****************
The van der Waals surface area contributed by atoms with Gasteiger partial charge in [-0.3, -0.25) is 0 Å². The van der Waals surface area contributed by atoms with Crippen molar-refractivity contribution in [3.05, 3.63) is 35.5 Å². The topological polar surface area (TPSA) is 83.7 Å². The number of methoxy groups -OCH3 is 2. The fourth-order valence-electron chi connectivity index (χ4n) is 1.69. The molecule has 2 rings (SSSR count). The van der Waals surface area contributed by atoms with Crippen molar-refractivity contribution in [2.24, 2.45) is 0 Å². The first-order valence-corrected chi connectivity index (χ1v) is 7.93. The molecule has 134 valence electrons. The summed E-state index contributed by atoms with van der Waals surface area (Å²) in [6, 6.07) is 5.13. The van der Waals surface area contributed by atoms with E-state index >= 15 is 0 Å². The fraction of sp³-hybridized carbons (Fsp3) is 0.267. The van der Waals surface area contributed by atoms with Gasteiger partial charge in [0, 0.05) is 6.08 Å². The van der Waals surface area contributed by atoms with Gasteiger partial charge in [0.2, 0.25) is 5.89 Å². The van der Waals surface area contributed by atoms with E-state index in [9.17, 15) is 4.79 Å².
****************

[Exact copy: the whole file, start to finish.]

The van der Waals surface area contributed by atoms with Gasteiger partial charge in [-0.3, -0.25) is 0 Å². The van der Waals surface area contributed by atoms with Crippen molar-refractivity contribution in [3.05, 3.63) is 35.5 Å². The topological polar surface area (TPSA) is 83.7 Å². The number of methoxy groups -OCH3 is 2. The fourth-order valence-electron chi connectivity index (χ4n) is 1.69. The molecule has 2 rings (SSSR count). The van der Waals surface area contributed by atoms with Crippen molar-refractivity contribution in [2.24, 2.45) is 0 Å². The first-order valence-corrected chi connectivity index (χ1v) is 7.93. The molecule has 134 valence electrons. The summed E-state index contributed by atoms with van der Waals surface area (Å²) in [6, 6.07) is 5.13. The van der Waals surface area contributed by atoms with E-state index >= 15 is 0 Å². The fraction of sp³-hybridized carbons (Fsp3) is 0.267. The van der Waals surface area contributed by atoms with Gasteiger partial charge in [0, 0.05) is 6.08 Å². The van der Waals surface area contributed by atoms with Gasteiger partial charge in [0.2, 0.25) is 5.89 Å². The van der Waals surface area contributed by atoms with E-state index in [9.17, 15) is 4.79 Å².